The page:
Richard was highly motivated, excellent employee with promotion potential to the top of his career field (GS-11). From the time he entered full-time employment as a GS-5, he continued to be promoted. If Richard doesn’t hold the record for the most promotions at NSSL, he is one of the top contenders. In 1993 he was promoted to GS-6 and in 1994 to GS-7. In 1995, 1996 and 1997, he was promoted to GS-8, GS-9 and GS-10 respectively. In 1998, NSSL changed to the DEMO system and Richard became a ZT-III-1. In 1999, he received promotion to ZT-4-1 (Highest grade level for this career field).
Richard joined NSSL at a very active time. He was involved in many, many changes to the NSSL radar systems during his 22 years. In the early years, he helped install the dual-polarization capability on the Cimarron radar. This also involved making the Cimarron radar remotely controlled and required his help to install a microwave link. Richard grew to become the chief technician for the Cimarron facility and kept the radar in excellent working condition. He also helped to collect data with this facility.
Richard was always willing to work on anything required to complete the NSSL mission from installing furniture, to cleaning up workspaces and warehouses or cleaning out the old Norman Doppler radar. He attended many training programs in order to maintain our VCRs, computers, printers, RISC (Reduced Instruction Set Computer) workstations, overhead projectors, laser printers and monitors. He was the only one certified at the NSSL in surface mount soldering that was used in fabrication of PC boards for use in the Research Radar Data Acquisition system, prototyping for the Open-RDA for the WSR-88D.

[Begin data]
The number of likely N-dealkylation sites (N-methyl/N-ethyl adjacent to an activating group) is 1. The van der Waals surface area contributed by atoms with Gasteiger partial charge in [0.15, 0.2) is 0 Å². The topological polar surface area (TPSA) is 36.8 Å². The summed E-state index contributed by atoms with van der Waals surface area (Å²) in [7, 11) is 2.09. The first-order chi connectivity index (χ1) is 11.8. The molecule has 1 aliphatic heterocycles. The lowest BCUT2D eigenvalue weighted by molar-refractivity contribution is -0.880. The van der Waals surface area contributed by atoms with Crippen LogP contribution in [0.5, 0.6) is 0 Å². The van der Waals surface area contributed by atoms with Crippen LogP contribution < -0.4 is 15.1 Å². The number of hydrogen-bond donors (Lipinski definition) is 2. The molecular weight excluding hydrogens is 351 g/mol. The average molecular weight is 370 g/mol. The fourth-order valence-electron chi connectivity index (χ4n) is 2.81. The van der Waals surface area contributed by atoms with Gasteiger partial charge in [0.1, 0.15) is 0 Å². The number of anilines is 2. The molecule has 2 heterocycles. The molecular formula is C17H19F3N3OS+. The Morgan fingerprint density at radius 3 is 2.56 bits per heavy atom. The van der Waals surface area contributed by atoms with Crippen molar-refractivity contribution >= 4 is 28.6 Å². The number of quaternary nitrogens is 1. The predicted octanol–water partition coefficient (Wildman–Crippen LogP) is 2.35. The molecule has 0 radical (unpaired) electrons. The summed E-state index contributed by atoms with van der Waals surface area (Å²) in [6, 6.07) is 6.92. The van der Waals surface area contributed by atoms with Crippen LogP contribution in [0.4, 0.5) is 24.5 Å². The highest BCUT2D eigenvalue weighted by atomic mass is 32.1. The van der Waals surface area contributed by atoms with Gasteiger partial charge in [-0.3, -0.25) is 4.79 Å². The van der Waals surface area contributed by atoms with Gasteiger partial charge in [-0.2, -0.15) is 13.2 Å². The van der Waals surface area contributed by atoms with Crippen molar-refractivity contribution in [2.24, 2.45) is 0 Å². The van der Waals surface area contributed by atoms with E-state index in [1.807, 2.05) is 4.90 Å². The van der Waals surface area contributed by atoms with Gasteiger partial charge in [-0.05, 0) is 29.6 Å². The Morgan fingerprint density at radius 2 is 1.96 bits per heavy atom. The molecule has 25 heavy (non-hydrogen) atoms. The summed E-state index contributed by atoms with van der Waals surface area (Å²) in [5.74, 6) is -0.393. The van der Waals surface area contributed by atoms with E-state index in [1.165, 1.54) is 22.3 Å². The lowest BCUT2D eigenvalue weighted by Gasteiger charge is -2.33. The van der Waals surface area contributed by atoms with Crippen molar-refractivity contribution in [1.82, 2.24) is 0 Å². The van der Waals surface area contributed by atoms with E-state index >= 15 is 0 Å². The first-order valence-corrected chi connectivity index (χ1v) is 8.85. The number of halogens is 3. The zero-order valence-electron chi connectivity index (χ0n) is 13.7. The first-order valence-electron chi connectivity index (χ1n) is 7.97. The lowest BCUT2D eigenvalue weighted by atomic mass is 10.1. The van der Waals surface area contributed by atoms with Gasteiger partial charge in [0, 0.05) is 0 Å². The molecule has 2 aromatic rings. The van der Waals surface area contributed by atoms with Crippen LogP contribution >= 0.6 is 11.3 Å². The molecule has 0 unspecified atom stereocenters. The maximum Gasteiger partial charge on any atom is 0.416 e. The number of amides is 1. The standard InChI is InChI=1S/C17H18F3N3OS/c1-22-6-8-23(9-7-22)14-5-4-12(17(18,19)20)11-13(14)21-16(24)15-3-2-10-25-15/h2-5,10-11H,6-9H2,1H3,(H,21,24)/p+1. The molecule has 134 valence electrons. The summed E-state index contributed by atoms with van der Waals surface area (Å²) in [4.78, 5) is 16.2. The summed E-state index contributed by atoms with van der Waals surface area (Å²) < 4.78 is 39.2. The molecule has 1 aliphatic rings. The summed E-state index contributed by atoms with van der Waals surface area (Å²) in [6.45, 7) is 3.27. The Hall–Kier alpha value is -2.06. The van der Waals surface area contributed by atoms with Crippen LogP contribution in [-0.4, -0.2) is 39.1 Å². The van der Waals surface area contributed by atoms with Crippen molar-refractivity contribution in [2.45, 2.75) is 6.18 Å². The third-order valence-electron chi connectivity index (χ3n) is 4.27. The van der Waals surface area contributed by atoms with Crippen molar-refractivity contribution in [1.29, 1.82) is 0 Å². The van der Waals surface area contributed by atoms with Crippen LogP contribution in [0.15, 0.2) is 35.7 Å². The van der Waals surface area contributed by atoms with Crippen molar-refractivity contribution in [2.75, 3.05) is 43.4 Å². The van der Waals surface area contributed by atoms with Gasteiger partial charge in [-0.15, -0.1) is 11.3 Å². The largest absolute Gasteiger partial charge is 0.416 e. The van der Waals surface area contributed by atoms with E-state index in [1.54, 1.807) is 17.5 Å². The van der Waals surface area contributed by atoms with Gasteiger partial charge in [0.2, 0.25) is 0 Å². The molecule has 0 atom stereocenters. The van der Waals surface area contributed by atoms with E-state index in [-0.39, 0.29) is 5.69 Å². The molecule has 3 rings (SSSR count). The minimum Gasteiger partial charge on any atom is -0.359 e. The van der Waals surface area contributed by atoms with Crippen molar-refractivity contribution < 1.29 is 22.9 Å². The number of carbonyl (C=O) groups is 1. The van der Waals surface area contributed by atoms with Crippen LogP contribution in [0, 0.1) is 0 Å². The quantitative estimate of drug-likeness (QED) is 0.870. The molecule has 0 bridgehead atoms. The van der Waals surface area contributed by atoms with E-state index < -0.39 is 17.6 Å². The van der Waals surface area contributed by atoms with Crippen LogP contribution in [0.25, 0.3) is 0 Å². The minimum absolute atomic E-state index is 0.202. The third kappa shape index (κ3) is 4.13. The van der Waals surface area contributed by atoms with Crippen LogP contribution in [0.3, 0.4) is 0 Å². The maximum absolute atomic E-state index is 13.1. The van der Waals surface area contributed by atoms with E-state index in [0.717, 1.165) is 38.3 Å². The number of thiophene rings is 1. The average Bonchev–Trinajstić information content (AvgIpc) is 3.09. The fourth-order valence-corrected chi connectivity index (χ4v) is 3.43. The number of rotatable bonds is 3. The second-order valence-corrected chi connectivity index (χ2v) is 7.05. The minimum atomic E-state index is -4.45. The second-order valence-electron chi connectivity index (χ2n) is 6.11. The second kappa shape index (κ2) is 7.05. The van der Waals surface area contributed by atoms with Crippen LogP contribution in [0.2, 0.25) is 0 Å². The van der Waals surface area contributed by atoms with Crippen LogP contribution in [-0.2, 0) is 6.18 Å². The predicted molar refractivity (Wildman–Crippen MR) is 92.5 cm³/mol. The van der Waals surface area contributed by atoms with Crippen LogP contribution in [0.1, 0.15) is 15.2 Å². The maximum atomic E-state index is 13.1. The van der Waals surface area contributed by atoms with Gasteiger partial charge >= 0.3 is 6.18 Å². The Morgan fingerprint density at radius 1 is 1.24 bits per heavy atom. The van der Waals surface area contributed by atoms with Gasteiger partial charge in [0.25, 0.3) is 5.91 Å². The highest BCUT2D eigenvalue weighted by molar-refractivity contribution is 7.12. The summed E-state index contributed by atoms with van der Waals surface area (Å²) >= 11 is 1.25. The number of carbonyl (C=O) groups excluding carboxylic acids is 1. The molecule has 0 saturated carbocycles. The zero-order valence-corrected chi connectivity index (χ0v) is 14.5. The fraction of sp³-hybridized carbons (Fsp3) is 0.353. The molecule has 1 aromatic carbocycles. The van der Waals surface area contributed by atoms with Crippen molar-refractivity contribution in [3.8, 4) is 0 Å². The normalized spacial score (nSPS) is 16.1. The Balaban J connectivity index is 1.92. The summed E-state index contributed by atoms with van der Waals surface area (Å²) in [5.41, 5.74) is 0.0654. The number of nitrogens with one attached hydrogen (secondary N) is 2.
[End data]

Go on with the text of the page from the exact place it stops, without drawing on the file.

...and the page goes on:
Richard was involved in several remodeling efforts that included the Storm Prediction Center area, the 2nd floor changes at NSSL, the WSR-88D building and Temporary buildings, the move to the old Armory facility and final move to the National Weather Center in 2006.
During his later years at NSSL, Richard helped modify the WSR-88D to become dual polarized, was instrumental in getting the 88D Transmitter mated to the Phased array system resulting in the only S-Band Phased Array Weather radar in the world. He also helped fabricate and maintain the mobile X-Band dual-polarization Radar (NO-XP) and the mobile C-band dual-polarization radar. Richard was an excellent machinist and thus provided many custom metal structures used for supporting the waveguides and feed-horn on the NO-XP.
Richard was an outstanding employee of few words, who never complained, but always got the mission accomplished. He accomplished a lot in his short 22 years. He will be missed. He was certainly a credit to not only the National Severe Storms Laboratory, but to the National Oceanic and Atmospheric Administration, Department of Commerce and this Nation. May he rest in peace, knowing that he helped make the National Severe Storms Laboratory what it is today.” -Doug Forsyth